In this review, we provide an accessible primer to modern modeling approaches and highlight recent data-driven discoveries in the domains of neuroimaging, single-neuron and neuronal population responses, and device neuroengineering.
Brains face the fundamental challenge of extracting relevant information from high-dimensional external stimuli in order to form the neural basis that can guide an organism's behavior and its interaction with the world. One potential approach to addressing this challenge is to reduce the number of variables required to represent a particular input space (i.e., dimensionality reduction). We review compelling evidence that a range of neuronal responses can be understood as an emergent property of nonnegative sparse coding (NSC)—a form of efficient population coding due to dimensionality reduction and sparsity constraints.
To investigate the effect of axonal stimulation on the retinal response, we developed a computational model of a small population of morphologically and biophysically detailed retinal ganglion cells, and simulated their response to epiretinal electrical stimulation. We found that activation thresholds of ganglion cell somas and axons varied systematically with both stimulus pulse duration and electrode-retina distance. These findings have important implications for the improvement of stimulus encoding methods for epiretinal prostheses.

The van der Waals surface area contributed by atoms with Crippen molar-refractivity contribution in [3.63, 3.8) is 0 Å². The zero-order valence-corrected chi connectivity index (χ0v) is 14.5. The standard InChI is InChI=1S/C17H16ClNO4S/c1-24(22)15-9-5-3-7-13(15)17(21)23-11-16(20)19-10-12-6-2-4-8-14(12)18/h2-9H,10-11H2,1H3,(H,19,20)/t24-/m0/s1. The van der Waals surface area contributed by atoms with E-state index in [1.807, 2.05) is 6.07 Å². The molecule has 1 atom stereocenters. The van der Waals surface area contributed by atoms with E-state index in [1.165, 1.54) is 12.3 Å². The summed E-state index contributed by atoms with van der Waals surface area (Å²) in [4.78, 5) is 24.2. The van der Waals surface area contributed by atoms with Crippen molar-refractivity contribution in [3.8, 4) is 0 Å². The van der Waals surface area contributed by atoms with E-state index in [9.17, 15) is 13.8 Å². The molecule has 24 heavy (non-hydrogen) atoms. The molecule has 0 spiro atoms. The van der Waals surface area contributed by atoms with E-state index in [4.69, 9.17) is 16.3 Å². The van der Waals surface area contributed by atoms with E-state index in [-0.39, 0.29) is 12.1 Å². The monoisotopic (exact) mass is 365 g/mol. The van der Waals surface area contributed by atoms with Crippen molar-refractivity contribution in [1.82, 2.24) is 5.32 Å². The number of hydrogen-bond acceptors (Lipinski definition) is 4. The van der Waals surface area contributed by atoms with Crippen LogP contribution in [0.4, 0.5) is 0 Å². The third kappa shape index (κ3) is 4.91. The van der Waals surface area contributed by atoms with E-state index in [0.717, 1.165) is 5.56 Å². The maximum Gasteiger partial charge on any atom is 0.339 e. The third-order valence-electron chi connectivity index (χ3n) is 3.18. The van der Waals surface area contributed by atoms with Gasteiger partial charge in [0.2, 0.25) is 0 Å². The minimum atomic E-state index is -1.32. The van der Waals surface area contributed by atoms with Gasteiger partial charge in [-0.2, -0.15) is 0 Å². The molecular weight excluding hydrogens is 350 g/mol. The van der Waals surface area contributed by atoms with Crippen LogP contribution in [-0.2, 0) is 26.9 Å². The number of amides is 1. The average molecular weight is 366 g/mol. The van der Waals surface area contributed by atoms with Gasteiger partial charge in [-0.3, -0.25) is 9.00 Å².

We have developed CARLsim 4, a user-friendly SNN library written in C++ that can simulate large biologically detailed neural networks. Improving on the efficiency and scalability of earlier releases, the present release allows for the simulation using multiple GPUs and multiple CPU cores concurrently in a heterogeneous computing cluster. Benchmarking results demonstrate simulation of 8.6 million neurons and 0.48 billion synapses using 4 GPUs and up to 60x speedup for multi-GPU implementations over a single-threaded CPU implementation, making CARLsim 4 well-suited for large-scale SNN models in the presence of real-time constraints.
Using a dimensionality reduction technique known as non-negative matrix factorization, we found that a variety of medial superior temporal (MSTd) neural response properties could be derived from MT-like input features. The responses that emerge from this technique, such as 3D translation and rotation selectivity, spiral tuning, and heading selectivity, can account for a number of empirical results. These findings (1) provide a further step toward a scientific understanding of the often nonintuitive response properties of MSTd neurons; (2) suggest that response properties, such as complex motion tuning and heading selectivity, might simply be a byproduct of MSTd neurons performing dimensionality reduction on their inputs; and (3) imply that motion perception in the cortex is consistent with ideas from the efficient-coding and free-energy principles.
We present a cortical neural network model for visually guided navigation that has been embodied on a physical robot exploring a real-world environment. The model includes a rate based motion energy model for area V1, and a spiking neural network model for cortical area MT. The model generates a cortical representation of optic flow, determines the position of objects based on motion discontinuities, and combines these signals with the representation of a goal location to produce motor commands that successfully steer the robot around obstacles toward the goal. This study demonstrates how neural signals in a model of cortical area MT might provide sufficient motion information to steer a physical robot on human-like paths around obstacles in a real-world environment.